At Plain, we do a lot of design work for clients as well as for our own products. Our role can vary greatly from project to project, but often we’re tasked with designing a website or app—both conceptually and visually. We map out user flow charts and research demographics and expected behaviors through personas, etc. and basically “plan” how everything should work. Then we build on that by laying out features and screens/pages before refining aesthetic details until we are left with the finished product. This process (or something similar) is nearly universal amongst designers.
I handle all of the design, but my partner Colin has some chops when it comes to usability and user experience. We like to collaborate on high-level concepts at the start of many projects, but he is not entirely comfortable using traditional design software like Illustrator or Photoshop to communicate ideas. We tried a few things to help bridge this gap and still be efficient and effective in working together—everything from Keynote to paper and pencil, but never found anything I felt would stick. Enter Sketch. Since Colin is comfortable with traditional productivity apps like Pages and Keynote, Sketch was easy to pick up. Since it is a Mac app, it shares a lot of UI similarities and methods. He can easily wireframe a layout and pass it over to me.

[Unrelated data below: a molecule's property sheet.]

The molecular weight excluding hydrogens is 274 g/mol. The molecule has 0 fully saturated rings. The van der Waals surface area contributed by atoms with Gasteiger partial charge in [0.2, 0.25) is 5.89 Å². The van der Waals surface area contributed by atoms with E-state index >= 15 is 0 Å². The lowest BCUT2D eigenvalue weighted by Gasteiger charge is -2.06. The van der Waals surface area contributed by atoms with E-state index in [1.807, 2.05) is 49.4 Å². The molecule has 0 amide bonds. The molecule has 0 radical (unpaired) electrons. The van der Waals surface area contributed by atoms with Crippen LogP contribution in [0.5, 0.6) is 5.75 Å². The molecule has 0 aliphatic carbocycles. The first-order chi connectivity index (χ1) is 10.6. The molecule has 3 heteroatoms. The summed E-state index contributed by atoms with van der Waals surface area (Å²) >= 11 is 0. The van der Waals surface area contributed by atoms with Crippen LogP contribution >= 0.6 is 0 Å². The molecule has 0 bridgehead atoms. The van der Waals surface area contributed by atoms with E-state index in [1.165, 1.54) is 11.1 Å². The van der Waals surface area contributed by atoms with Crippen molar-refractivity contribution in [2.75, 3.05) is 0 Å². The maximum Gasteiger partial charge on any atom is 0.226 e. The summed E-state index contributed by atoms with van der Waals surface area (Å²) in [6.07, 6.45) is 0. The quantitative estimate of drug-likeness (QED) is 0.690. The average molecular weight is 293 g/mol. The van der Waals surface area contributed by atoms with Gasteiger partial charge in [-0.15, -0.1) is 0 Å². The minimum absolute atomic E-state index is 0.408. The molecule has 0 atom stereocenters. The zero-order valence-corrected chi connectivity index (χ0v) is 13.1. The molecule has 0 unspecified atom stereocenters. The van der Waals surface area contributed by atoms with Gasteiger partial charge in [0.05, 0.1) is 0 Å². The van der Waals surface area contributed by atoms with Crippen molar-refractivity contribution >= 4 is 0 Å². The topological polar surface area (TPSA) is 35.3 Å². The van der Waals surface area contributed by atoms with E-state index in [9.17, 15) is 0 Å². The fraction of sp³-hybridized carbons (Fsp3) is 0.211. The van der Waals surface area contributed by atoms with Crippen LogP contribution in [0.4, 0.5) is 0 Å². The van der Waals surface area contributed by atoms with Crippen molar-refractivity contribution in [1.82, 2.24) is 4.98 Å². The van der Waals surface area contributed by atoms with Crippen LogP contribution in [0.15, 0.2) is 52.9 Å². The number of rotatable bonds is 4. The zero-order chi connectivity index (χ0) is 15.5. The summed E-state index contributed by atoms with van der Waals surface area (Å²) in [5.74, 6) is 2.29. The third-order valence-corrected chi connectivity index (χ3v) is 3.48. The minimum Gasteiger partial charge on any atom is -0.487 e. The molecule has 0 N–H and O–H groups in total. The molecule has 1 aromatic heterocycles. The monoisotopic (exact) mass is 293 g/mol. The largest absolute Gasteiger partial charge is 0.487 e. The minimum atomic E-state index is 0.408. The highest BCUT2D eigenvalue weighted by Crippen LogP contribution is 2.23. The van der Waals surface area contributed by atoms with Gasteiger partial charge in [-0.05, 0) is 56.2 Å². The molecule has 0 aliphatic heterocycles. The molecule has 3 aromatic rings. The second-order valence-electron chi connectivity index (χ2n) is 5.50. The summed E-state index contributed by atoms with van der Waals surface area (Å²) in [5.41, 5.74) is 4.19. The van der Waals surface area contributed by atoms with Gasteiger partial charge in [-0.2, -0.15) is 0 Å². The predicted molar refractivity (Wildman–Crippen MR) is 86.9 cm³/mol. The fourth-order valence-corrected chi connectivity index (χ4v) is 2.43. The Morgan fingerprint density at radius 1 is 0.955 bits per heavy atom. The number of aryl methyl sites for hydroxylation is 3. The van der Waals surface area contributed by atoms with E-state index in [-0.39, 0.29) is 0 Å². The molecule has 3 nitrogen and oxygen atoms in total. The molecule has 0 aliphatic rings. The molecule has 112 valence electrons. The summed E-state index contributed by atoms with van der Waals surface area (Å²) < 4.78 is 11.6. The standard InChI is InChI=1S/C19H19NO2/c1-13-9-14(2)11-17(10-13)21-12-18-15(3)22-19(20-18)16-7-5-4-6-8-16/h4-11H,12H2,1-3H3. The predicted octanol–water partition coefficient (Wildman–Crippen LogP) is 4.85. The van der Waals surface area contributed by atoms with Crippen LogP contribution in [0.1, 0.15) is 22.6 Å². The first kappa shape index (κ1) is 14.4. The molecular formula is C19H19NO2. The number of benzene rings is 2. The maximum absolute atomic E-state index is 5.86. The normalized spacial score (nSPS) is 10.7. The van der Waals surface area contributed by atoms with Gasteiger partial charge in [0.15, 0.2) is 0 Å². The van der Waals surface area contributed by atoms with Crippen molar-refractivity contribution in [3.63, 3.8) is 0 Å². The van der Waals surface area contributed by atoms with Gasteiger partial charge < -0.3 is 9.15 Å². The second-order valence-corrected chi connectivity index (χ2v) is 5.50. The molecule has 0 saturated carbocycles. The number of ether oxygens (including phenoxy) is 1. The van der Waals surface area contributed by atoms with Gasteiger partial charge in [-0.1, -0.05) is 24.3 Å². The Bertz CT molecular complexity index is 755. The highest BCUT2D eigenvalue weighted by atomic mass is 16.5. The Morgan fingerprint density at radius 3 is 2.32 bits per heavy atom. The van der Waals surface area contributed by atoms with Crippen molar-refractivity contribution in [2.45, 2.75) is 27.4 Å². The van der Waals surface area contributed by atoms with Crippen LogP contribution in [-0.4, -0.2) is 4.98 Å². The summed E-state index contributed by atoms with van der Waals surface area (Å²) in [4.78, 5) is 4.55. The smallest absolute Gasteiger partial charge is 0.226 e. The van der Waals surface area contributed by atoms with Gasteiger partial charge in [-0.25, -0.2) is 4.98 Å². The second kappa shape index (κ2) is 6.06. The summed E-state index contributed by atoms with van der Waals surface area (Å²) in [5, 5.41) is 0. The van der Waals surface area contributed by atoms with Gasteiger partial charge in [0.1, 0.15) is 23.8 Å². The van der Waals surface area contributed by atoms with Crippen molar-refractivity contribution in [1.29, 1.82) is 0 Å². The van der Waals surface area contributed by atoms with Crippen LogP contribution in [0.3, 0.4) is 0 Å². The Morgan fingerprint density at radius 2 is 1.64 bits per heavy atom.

What’s really nice about Sketch is that I can take that wireframe and refine it in the same document, creating a high-fidelity comp or finished design. And, since it is a Mac app, versioning works with Sketch, meaning no more homepage_v2_final.psd files floating around.
Obviously Sketch has gotten a ton of attention, and rightfully so. We’ve all been making our livings for 10+ years using a photo manipulation program for layout design and Sketch is a huge step forward. I admit that I was reluctant to switch from Photoshop, and I’m not sure I ever will entirely, but using sketch to collaborate has been a huge time-saver and has produced some great results. If your process is similar to ours, I suggest trying it out.